http://www.ncbi.nlm.nih.gov/pmc/articles/PMC7426271PMC
August 2020

Deep Multilayer Brain Proteomics Identifies Molecular Networks in Alzheimer's Disease Progression.

Neuron 2020 03 8;105(6):975-991.e7. Epub 2020 Jan 8.

Departments of Psychiatry and Neuroscience, The Alzheimer's Disease Research Center, Icahn School of Medicine at Mount Sinai, New York, NY 10029, USA; Mental Illness Research, Education and Clinical Center (MIRECC), James J. Peters VA Medical Center, Bronx, NY 10468, USA.

Alzheimer's disease (AD) displays a long asymptomatic stage before dementia. We characterize AD stage-associated molecular networks by profiling 14,513 proteins and 34,173 phosphosites in the human brain with mass spectrometry, highlighting 173 protein changes in 17 pathways. The altered proteins are validated in two independent cohorts, showing partial RNA dependency. Comparisons of brain tissue and cerebrospinal fluid proteomes reveal biomarker candidates. Combining with 5xFAD mouse analysis, we determine 15 Aβ-correlated proteins (e.g., MDK, NTN1, SMOC1, SLIT2, and HTRA1). 5xFAD shows a proteomic signature similar to symptomatic AD but exhibits activation of autophagy and interferon response and lacks human-specific deleterious events, such as downregulation of neurotrophic factors and synaptic proteins. Multi-omics integration prioritizes AD-related molecules and pathways, including amyloid cascade, inflammation, complement, WNT signaling, TGF-β and BMP signaling, lipid metabolism, iron homeostasis, and membrane transport. Some Aβ-correlated proteins are colocalized with amyloid plaques. Thus, the multilayer omics approach identifies protein networks during AD progression.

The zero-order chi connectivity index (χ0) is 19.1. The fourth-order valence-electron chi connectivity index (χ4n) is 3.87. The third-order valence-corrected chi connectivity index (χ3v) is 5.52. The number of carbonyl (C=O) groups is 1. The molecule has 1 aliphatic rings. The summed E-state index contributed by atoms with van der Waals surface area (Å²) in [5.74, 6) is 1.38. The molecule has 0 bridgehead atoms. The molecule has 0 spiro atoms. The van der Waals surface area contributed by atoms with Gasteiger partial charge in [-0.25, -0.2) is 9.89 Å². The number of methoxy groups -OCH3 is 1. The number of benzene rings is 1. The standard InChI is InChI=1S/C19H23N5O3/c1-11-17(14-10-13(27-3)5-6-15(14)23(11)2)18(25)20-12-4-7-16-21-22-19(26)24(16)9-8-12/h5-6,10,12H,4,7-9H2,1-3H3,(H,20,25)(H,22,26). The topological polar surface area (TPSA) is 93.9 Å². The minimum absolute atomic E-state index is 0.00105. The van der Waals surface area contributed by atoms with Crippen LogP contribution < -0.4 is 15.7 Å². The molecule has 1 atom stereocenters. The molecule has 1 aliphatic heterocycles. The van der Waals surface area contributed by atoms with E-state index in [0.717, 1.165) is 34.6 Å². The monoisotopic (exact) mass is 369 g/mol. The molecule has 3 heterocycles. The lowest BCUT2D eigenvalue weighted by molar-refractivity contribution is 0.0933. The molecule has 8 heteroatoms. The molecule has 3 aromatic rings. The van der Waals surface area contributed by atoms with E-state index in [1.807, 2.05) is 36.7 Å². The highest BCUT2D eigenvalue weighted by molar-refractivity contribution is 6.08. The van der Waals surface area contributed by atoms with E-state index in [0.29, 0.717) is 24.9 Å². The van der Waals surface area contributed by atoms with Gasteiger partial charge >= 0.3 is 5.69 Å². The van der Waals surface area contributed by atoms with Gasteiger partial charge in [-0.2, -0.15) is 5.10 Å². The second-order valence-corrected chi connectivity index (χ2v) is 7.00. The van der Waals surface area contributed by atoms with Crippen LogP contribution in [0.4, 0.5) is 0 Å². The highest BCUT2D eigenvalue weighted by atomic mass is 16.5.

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http://dx.doi.org/10.1016/j.neuron.2019.12.015DOI Listing
http://www.ncbi.nlm.nih.gov/pmc/articles/PMC7318843PMC
March 2020

Deep multiomics profiling of brain tumors identifies signaling networks downstream of cancer driver genes.

Nat Commun 2019 08 16;10(1):3718. Epub 2019 Aug 16.

Department of Structural Biology, St. Jude Children's Research Hospital, Memphis, TN, 38105, USA.

High throughput omics approaches provide an unprecedented opportunity for dissecting molecular mechanisms in cancer biology. Here we present deep profiling of whole proteome, phosphoproteome and transcriptome in two high-grade glioma (HGG) mouse models driven by mutated RTK oncogenes, PDGFRA and NTRK1, analyzing 13,860 proteins and 30,431 phosphosites by mass spectrometry. Systems biology approaches identify numerous master regulators, including 41 kinases and 23 transcription factors. Pathway activity computation and mouse survival indicate the NTRK1 mutation induces a higher activation of AKT downstream targets including MYC and JUN, drives a positive feedback loop to up-regulate multiple other RTKs, and confers higher oncogenic potency than the PDGFRA mutation. A mini-gRNA library CRISPR-Cas9 validation screening shows 56% of tested master regulators are important for the viability of NTRK-driven HGG cells, including TFs (Myc and Jun) and metabolic kinases (AMPKa1 and AMPKa2), confirming the validity of the multiomics integrative approaches, and providing novel tumor vulnerabilities.